• The FTC will continue to focus on dark patterns and user interfaces that it alleges constitute an unfair practice under Section 5 of the FTC Act. Companies should be thinking about dark patterns when designing their user interfaces and should continue to monitor their user interfaces for evidence of dark patterns. For example, companies that allow for online or in-app purchases should ensure that their user interface design is transparent around how purchases are made. Companies should take particular care where people under 18 are known users and recognize that people under 18 may not have the same ability as adults to make payment decisions. Businesses should also note that dark patterns are also a point of emphasis for the new state privacy laws going into effect next year in California, Colorado, and Connecticut. 
  • These settlements highlight the FTC’s continued focus on obtaining monetary relief post AMG Capital Management, and signal that the FTC will continue to leverage enforcement of its rules so that it can obtain penalties for first time violations, as well as obtain monetary relief for consumers who have been harmed by allegedly unfair or deceptive business practices.
  • Finally, companies should pay close attention to employee recommendations and concerns as well as consumer complaints. Epic’s own employees repeatedly voiced concerns about the company’s approach to COPPA compliance, decision to opt-in teens and children to voice and text chat, and its use of dark patterns. These internal communications were damning for Epic’s defense, and certainly served to increase the penalty amount sought by the FTC as they arguably put the company on notice of a potential regulatory violation. In addition, Epic had a large number of consumer complaints that would have made clear there were issues relating to in-app purchases and refunds, among other things.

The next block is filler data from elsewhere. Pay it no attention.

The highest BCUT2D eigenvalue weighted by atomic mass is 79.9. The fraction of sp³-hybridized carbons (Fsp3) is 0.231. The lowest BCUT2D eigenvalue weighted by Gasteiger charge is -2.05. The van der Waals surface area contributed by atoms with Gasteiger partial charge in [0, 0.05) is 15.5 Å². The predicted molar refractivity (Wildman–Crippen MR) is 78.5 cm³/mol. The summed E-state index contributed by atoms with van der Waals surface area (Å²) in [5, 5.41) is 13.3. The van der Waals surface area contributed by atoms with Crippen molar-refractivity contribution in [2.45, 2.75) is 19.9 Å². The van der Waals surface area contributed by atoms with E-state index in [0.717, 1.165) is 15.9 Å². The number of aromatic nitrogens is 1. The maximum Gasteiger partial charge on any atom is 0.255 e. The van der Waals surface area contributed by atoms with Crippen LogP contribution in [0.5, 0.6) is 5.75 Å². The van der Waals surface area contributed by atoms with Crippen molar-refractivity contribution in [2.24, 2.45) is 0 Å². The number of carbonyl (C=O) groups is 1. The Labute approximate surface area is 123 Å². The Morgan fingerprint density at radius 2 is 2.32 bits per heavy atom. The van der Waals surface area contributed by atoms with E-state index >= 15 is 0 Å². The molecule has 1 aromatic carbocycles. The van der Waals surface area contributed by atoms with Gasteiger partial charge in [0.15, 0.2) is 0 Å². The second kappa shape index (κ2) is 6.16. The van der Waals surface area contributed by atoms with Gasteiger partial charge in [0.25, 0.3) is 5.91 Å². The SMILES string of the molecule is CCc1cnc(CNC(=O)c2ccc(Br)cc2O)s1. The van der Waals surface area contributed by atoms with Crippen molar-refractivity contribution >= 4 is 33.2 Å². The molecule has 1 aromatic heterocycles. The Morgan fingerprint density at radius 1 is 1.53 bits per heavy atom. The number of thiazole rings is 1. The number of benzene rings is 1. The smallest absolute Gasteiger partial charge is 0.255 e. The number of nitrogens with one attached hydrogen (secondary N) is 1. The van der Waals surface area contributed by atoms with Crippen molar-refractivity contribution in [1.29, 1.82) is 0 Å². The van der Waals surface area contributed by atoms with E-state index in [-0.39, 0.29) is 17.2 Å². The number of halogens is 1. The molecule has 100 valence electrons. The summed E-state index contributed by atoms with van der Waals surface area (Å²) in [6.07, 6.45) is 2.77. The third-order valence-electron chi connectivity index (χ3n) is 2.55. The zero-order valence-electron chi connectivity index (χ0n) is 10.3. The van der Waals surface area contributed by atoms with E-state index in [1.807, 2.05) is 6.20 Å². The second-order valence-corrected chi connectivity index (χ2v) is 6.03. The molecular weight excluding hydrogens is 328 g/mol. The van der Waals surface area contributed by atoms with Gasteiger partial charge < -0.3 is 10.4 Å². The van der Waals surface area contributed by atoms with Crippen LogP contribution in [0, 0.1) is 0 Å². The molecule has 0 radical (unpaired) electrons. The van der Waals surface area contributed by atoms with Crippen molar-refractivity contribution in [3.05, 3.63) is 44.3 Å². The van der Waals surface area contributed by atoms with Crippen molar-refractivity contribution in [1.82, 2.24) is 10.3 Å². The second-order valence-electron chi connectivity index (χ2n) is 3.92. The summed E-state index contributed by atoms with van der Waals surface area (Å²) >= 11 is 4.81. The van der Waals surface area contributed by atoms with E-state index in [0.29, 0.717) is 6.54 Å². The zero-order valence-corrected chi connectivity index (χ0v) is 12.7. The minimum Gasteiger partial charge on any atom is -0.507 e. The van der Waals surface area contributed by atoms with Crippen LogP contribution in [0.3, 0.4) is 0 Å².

Background

Epic is the developer of Fortnite, an online multiplayer video game where individual players or teams fight to be the last player or team standing. The game has various social features which allow players to friend each other, play matches together, exchange personal information, and speak with each other in real time by voice and text. According to the complaint referred to the Department of Justice by the FTC, as early as 2017, Epic was aware that the primary users of the game were children. The complaint also alleged that, as early as 2017, employees warned Epic that the game was in violation of COPPA. Despite this knowledge, the complaint alleged that Epic did not make efforts to comply with COPPA until 2019. According to the complaint the measures taken at that time, such as parental controls and changes to their global privacy policy, were insufficient. Specifically, the complaint highlights that Epic attempted to disclaim its obligations under COPPA through its global privacy policy, which is not sufficient to comply with COPPA obligations.